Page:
Parents need to install several study apps on the smartphone of their child, some of which are required by schools. (CGTN Photo)
School is over. But for seven-year-old Ma Jingqi, who lives in Shanghai, it is not the end of a day's study, neither the beginning of play time.
As a first grader, he already spends about two hours on homework a day, which involves half an hour of using related study apps on an iPad.
Assigning homework on study apps has become a common practice in many Chinese schools in recent years. But it has created health and internet addiction concerns. Regulators have made moves to encourage limited use of electronic devices for educational purposes, as the public opinion remains divided.
Ma said that he used one app for Chinese and mathematics, another app for English. Most of it is listening and repeating.
n recent years, some Chinese schools have been assigning homework through messaging apps like WeChat, which is almost universally used in China. Huang Yan, Ma's mother, has installed several study apps on her phone.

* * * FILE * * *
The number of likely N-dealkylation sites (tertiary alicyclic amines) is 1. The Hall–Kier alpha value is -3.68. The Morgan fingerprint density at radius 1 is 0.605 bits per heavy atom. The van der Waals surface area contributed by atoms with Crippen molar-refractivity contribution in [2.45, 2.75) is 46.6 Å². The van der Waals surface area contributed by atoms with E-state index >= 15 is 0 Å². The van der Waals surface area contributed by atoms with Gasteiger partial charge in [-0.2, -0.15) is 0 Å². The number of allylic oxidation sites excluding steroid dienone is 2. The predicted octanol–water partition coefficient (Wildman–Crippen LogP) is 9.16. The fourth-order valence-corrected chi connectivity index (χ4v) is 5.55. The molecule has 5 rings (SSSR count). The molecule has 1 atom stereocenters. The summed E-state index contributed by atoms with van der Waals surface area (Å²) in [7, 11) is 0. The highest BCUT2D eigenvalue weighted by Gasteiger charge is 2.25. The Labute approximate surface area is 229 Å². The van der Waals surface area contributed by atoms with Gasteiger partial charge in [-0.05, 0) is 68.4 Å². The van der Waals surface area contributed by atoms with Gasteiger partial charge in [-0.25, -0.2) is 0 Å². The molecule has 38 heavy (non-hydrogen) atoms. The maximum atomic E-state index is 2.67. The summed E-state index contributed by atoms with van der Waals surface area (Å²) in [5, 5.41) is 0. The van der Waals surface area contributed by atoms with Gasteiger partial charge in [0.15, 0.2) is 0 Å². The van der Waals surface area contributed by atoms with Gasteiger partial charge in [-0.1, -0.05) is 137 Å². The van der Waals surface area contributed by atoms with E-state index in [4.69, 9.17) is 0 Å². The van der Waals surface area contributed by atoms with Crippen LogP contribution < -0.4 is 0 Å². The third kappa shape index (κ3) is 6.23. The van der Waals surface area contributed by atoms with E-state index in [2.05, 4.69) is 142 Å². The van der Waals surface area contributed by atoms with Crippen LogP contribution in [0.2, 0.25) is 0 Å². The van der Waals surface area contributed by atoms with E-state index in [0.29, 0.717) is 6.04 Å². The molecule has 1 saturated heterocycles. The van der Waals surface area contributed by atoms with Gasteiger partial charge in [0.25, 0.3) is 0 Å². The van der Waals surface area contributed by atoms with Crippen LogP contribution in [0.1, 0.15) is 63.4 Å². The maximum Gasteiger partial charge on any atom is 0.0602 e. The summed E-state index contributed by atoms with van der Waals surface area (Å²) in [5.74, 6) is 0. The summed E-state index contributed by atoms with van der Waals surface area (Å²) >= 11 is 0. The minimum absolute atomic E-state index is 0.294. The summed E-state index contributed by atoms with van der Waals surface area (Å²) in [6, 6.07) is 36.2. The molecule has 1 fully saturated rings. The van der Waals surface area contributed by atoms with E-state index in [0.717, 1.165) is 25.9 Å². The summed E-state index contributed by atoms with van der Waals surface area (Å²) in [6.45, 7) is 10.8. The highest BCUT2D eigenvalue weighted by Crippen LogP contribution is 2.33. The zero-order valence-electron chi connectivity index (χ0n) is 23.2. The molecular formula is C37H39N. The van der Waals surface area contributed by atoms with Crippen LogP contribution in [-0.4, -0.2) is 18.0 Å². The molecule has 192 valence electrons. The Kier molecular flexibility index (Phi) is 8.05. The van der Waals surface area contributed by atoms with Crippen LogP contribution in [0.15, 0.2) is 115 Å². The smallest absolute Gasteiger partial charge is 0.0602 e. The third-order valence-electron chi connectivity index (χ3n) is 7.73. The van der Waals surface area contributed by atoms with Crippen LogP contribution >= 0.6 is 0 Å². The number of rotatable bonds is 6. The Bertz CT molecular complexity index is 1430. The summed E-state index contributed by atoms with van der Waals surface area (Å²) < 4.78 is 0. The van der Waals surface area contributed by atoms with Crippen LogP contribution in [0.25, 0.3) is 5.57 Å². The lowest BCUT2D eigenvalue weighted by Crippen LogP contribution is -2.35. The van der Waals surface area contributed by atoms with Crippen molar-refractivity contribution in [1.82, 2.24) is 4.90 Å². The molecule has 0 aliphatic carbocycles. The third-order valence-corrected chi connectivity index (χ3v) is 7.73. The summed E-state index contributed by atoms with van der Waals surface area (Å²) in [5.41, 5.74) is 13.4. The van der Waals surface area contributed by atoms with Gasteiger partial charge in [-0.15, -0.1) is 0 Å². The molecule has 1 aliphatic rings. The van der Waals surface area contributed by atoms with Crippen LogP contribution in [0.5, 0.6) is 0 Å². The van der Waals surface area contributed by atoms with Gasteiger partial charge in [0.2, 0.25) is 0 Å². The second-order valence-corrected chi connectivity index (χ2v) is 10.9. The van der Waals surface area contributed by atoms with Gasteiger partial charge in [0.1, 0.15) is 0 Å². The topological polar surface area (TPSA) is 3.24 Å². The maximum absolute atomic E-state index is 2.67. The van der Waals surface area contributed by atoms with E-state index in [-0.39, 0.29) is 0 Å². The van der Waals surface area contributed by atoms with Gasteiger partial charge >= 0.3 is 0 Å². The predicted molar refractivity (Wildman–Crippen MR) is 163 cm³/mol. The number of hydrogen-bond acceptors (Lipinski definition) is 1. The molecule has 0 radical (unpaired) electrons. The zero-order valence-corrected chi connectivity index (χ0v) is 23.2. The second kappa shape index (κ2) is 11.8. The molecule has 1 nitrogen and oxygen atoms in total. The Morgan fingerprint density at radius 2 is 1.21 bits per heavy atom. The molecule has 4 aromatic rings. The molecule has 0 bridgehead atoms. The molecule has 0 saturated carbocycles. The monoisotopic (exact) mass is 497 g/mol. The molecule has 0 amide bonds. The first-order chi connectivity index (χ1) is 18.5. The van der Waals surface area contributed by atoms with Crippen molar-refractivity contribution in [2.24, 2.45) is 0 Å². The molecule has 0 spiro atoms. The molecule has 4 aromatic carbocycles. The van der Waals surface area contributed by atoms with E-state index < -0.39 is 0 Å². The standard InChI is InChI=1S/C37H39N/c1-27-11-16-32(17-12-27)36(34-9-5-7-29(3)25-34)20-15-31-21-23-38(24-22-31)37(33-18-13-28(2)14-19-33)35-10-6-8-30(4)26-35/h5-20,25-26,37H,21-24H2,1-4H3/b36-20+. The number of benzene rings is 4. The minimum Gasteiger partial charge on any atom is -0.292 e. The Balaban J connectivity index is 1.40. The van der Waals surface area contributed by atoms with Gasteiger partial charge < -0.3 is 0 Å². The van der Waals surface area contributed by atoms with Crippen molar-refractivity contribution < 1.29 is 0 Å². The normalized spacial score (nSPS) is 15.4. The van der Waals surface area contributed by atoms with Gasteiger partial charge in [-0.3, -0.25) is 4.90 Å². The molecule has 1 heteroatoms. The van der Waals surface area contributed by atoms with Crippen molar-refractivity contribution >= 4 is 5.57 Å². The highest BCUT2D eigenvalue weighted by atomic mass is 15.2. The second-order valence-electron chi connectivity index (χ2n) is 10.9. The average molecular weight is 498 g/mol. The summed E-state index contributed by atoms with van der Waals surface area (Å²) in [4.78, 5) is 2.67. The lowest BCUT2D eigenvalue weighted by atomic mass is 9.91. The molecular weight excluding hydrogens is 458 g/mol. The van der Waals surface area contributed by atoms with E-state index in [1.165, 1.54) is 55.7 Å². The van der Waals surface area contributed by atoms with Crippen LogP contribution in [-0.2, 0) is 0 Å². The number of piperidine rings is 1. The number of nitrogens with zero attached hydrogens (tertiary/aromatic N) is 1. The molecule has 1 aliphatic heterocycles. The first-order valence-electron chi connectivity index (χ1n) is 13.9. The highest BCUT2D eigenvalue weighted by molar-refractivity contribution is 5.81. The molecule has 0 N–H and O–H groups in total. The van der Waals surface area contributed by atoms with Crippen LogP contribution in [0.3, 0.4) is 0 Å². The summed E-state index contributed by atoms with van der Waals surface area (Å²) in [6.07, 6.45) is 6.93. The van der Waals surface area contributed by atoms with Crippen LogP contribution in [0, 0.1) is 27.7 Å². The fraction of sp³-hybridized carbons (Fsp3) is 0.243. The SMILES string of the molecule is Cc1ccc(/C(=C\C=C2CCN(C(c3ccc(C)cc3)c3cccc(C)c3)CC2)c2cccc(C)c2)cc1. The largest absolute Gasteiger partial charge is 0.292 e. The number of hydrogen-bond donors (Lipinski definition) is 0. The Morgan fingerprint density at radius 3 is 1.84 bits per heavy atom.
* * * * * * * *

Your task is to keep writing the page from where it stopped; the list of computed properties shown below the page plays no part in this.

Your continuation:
When the boy finishes his homework, the apps can grade it automatically, showing her the results right away.
Huang said, "Using homework apps lets me know my kid's learning progress and pace, and it's convenient for me to help him with his homework. I need to get involved in his growth."
But not every parent is buying into this trend of e-learning. While technology has brought people convenience and efficiency, it has also led to plenty of controversies.
"Its disadvantage is the effect on the eyesight, although it is much easier to do homework on the phone than bringing piles of homework when traveling," one parent, who asked to stay anonymous in the article, said.
Other parents also worry the children will rely on the phone too much instead of thinking independently.
The Ministry of Education issued a guideline last year, calling for reduced use of electronic devices when assigning homework, over concerns of eyesight damage. The eastern Chinese Province of Zhejiang released a draft regulation in February, planning to ban app-based homework. It is just one of the several provinces considering such measures.
But many say it would be impossible and unwise to reject new technology from schools in the Internet era. To use, or not to use, or how to use it wisely remains as a question for regulators, educators and parents.